The Sinu is Cordoba's principal source of drinking water and water for agricultural irrigation, and alternatives, especially in the central plains region, are scarce. Fundación's researchers argue that an increased concentration of biomass - the likely result of decomposition in the lakes behind two reservoirs planned for the Urrá Dam - could threaten the supply of potable water and the public's health. As the water's mineral content, acidity, and oxygen level are altered, the project could dramatically affect species of aquatic plants and animals. Large concentrations of slow-moving water increase the threat of malaria from mosquitos, the report notes, and organic decomposition creates a rich environment for aquatic parasites, the principal disease-producing organisms for households that get their drinking water from the river.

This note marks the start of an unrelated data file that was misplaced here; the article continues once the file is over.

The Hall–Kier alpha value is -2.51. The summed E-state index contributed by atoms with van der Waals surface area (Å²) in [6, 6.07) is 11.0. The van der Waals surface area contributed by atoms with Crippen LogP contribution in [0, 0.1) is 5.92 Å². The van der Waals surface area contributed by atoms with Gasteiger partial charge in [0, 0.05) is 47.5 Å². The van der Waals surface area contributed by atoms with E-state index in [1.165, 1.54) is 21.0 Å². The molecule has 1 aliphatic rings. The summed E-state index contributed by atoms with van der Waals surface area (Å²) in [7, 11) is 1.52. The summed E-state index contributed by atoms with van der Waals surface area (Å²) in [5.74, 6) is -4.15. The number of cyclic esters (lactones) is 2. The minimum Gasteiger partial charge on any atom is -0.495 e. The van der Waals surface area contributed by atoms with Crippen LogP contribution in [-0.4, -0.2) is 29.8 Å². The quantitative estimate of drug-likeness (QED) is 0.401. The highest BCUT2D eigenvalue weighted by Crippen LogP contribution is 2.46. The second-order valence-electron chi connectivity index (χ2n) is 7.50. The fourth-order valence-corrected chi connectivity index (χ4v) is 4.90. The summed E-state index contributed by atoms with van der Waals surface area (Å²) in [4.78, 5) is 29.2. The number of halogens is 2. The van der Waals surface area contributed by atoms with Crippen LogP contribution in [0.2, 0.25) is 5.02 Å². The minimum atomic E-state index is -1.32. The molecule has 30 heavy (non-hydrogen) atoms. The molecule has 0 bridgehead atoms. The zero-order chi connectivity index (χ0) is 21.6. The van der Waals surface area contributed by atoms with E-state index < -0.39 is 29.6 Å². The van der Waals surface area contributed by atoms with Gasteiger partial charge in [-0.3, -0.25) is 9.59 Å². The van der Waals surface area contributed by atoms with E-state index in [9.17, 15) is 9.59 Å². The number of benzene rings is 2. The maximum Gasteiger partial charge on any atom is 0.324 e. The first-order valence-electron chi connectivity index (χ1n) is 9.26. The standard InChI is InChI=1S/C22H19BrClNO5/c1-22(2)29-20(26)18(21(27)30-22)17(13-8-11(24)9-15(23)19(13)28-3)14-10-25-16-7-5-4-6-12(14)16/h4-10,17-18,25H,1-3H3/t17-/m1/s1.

The researchers also warn that reduction and redirection of the river's flow may decrease the water available for both agriculture and for home consumption. They argue that it will be impossible to achieve the hectares of recuperated lands projected by the feasibility studies unless appropriate irrigation systems are constructed to capture and channel the flow. Indeed, they believe the interruption of the river's annual cycle of flooding will reduce the fertility of many hectares of currently used land. The swamp areas along the coast, for example, are already endangered. If the annual cleansing of their salt deposits ceases, the accumulation of residual salts may irreparably damage the soil.